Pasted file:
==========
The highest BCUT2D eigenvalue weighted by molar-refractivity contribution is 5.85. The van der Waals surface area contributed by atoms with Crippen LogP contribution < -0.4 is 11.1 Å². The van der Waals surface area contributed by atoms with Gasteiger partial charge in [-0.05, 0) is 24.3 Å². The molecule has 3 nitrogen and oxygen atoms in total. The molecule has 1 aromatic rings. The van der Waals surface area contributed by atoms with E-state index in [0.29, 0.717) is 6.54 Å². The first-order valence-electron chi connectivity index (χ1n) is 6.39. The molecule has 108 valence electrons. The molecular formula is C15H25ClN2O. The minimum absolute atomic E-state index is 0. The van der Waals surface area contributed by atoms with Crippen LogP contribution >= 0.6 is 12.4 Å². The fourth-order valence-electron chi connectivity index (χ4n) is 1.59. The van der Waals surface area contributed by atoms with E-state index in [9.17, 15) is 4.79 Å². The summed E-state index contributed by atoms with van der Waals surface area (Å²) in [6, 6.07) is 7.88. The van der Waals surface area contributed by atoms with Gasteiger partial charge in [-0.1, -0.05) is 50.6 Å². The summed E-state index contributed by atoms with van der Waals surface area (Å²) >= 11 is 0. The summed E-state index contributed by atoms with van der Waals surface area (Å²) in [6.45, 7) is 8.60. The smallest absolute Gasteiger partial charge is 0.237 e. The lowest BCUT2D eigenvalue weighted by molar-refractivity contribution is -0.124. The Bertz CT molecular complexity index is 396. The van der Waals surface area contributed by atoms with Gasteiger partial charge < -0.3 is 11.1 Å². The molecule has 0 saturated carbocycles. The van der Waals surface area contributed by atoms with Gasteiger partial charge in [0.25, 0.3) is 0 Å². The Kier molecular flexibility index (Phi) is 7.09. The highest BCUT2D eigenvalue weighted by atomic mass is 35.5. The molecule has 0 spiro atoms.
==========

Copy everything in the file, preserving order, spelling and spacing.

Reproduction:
The highest BCUT2D eigenvalue weighted by molar-refractivity contribution is 5.85. The van der Waals surface area contributed by atoms with Crippen LogP contribution < -0.4 is 11.1 Å². The van der Waals surface area contributed by atoms with Gasteiger partial charge in [-0.05, 0) is 24.3 Å². The molecule has 3 nitrogen and oxygen atoms in total. The molecule has 1 aromatic rings. The van der Waals surface area contributed by atoms with E-state index in [0.29, 0.717) is 6.54 Å². The first-order valence-electron chi connectivity index (χ1n) is 6.39. The molecule has 108 valence electrons. The molecular formula is C15H25ClN2O. The minimum absolute atomic E-state index is 0. The van der Waals surface area contributed by atoms with Crippen LogP contribution >= 0.6 is 12.4 Å². The fourth-order valence-electron chi connectivity index (χ4n) is 1.59. The van der Waals surface area contributed by atoms with E-state index in [9.17, 15) is 4.79 Å². The summed E-state index contributed by atoms with van der Waals surface area (Å²) in [6, 6.07) is 7.88. The van der Waals surface area contributed by atoms with Gasteiger partial charge in [-0.1, -0.05) is 50.6 Å². The summed E-state index contributed by atoms with van der Waals surface area (Å²) >= 11 is 0. The summed E-state index contributed by atoms with van der Waals surface area (Å²) in [6.45, 7) is 8.60. The smallest absolute Gasteiger partial charge is 0.237 e. The lowest BCUT2D eigenvalue weighted by molar-refractivity contribution is -0.124. The Bertz CT molecular complexity index is 396. The van der Waals surface area contributed by atoms with Gasteiger partial charge < -0.3 is 11.1 Å². The molecule has 0 saturated carbocycles. The van der Waals surface area contributed by atoms with Gasteiger partial charge in [0.25, 0.3) is 0 Å². The Kier molecular flexibility index (Phi) is 7.09. The highest BCUT2D eigenvalue weighted by atomic mass is 35.5. The molecule has 0 spiro atoms.